2. True that entrepreneurial errors, or simple gambles, could be depressing retail prices. As long as the retailer bears most of the costs of the risks taken on, then over time they should get better and the costs to others are minimized. (If nothing else, new imprudent potential retailers would be chastened by bankers when they showed up to borrow money on an under-capitalized risky business plan.)

  3. Ah, red meat!  

    “1 day in 10 years” is a reliability criterion the same way “9-9-9” was a tax plan. They’re both catchy slogans, easy to remember. 

    1d/10y originated in the 40s, when statistical analysis of generator availability was first developed. It was based on a single peak hour of every day. The calculations were done on a system that had exhibited what I’ll call “pretty good reliability” (PGR), and the LOLP came out to roughly an average rate of 1 day in 10 years. Ergo, PGR = 1d/10y. 

    Of course, by today’s standards, the methods in the 40s were quite primitive. Today’s models are chronological, they respect unit commitment constraints, and some of them have proper respect for imperfect foreknowledge, the dispatch of energy-limited resources, and the possibility of dispatcher and/or forecaster error. They are beginning to be combined with transmission models that respect real transmission constraints. There are sophisticated methods for dealing with weather uncertainty, but note the plural.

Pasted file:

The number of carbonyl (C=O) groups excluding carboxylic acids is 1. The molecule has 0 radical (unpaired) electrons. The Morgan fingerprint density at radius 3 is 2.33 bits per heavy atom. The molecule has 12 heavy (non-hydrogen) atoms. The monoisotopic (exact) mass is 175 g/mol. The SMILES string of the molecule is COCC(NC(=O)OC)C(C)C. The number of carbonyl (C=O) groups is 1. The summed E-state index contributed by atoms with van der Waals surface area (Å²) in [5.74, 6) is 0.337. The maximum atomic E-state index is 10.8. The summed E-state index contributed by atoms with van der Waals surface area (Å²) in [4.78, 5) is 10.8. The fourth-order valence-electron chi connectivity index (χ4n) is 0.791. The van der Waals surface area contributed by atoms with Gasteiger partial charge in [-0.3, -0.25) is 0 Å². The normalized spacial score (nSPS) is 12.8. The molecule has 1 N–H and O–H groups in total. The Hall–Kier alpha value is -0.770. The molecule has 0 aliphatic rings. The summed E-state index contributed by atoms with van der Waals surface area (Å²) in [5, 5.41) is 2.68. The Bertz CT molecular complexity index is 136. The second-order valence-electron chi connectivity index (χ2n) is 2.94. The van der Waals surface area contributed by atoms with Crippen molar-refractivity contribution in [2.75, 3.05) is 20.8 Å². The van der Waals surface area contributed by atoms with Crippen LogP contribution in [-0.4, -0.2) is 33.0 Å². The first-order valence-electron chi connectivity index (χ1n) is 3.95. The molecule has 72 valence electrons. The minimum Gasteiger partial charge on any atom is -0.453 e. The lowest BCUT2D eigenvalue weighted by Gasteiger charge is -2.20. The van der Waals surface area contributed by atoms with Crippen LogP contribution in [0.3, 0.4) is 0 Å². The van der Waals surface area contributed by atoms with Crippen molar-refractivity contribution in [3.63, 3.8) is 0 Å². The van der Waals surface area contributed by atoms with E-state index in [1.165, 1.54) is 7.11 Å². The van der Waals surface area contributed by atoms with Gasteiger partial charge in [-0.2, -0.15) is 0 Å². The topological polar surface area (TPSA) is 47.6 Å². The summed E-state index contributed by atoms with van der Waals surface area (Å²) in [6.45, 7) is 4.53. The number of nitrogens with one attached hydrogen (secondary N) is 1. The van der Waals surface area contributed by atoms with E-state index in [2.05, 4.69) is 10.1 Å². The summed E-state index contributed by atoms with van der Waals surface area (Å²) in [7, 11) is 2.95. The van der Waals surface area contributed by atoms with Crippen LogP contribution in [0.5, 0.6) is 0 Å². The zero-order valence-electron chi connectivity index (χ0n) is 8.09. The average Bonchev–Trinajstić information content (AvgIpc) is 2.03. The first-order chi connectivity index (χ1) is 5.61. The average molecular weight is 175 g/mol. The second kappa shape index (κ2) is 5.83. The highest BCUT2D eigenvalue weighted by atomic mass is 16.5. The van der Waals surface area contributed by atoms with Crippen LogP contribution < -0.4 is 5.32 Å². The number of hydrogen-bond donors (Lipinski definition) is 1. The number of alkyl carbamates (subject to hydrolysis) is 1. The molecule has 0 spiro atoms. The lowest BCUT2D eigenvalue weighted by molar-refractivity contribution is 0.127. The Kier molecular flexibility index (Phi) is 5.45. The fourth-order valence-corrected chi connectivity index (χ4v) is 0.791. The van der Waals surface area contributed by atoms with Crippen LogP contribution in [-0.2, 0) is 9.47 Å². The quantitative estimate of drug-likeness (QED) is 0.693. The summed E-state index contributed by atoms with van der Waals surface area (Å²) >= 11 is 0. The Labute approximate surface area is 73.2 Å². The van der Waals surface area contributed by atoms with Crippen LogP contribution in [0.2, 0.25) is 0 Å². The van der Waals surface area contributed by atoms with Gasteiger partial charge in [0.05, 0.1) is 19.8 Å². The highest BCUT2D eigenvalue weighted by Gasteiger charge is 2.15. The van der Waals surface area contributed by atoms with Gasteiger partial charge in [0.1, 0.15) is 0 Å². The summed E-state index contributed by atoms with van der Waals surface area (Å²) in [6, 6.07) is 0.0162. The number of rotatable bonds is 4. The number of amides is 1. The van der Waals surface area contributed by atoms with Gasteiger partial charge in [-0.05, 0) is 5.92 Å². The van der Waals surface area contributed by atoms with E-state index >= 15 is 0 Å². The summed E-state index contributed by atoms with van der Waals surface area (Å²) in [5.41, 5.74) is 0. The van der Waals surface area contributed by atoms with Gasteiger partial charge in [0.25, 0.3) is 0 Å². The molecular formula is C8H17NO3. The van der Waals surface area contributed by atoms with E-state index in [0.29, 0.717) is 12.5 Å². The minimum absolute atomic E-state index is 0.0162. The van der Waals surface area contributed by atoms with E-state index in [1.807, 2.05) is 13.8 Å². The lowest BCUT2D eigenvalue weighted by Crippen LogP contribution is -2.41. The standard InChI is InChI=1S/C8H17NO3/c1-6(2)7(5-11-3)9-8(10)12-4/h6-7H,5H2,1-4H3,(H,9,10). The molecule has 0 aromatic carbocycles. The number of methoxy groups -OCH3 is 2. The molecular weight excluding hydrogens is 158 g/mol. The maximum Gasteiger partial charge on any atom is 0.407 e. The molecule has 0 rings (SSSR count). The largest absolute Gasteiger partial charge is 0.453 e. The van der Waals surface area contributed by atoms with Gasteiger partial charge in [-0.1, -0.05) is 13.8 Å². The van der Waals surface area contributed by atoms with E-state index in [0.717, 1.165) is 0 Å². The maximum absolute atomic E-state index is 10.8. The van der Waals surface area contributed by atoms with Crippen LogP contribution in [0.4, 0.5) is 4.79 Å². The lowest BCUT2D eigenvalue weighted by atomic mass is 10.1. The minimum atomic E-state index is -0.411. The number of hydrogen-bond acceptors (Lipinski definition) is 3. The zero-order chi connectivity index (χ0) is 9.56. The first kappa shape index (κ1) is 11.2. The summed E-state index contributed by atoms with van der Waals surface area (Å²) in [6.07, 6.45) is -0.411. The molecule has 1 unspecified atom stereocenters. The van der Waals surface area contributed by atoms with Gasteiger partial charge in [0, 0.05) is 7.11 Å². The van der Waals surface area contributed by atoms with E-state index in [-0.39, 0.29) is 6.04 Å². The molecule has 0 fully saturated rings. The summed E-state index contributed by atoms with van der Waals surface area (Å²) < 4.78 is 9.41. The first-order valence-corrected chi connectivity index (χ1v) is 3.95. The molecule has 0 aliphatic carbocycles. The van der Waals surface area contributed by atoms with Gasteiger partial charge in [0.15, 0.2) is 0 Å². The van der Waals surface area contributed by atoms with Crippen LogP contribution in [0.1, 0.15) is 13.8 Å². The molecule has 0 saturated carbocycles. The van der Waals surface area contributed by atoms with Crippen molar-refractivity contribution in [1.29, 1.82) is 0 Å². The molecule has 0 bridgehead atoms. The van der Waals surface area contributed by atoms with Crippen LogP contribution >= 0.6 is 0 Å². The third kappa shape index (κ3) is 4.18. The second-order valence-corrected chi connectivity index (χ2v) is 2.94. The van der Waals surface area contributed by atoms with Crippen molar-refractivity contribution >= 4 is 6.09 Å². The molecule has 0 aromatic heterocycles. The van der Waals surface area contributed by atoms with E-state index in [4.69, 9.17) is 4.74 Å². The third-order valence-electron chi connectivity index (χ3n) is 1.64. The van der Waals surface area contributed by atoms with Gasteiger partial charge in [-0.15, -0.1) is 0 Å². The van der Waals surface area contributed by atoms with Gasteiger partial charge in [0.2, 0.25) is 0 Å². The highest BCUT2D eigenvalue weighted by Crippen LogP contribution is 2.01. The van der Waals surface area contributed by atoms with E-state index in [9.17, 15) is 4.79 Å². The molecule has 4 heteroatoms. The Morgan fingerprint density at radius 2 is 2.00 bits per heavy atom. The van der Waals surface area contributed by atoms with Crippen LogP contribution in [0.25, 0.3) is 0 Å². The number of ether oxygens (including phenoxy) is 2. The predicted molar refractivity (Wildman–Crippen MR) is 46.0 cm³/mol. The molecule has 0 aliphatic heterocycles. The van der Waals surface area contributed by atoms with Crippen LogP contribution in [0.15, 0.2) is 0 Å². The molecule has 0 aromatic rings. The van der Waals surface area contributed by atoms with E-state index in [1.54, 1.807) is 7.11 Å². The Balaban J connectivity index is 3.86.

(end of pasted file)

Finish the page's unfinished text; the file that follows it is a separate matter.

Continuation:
There are no standard methods, no standard model, but the standard bogey is still 1d/10y. I wonder what today’s model would make of the 1940s system that exhibited PGR = 1d/10y by primitive methods. It’s laughable that the slogan has had such staying power, while we have no idea how different today’s models evaluate reliability compared with those of yesteryear. I think it would be very useful to have a complex test system with 30 years worth of load and weather data, against which to compare models and methods. Those are different things… models and methods. 

    An economic evaluation of 1d/10y is pointless. Rather, there have been analyses to establish reliability levels that are in economic balance, according to a list of assumptions, methods, models, etc. They are also particular to specific systems with their specific resources and load shapes. They generally render reasonable reserve margins. They are not anchored to 1d/10y! 

    I’ve probably written enough to blow my cover here.  😉 

  4. D.O.U.G., sloganeering aside, the Brattle report suggests that reliability to consumers should be improved by a shift of resources away from central dispatch/resource adequacy type concerns and toward distribution system concerns. Do you agree or not?

  5. The suggestion is that there is over-investment in generation and under-investment in distribution with respect to the cost of interruptions. Certainly there are places on distribution systems where the marginal value of a dollar invested in the distribution system is greater than the marginal value of the dollar otherwise invested in generation. It is important to estimate the costs and values in either case, and both are dependent on the state of over/under investment in the given system. Of course, the value of distribution investments is very much a local matter, and is much more case specific than for investments at the generation level (not that they are substitutes).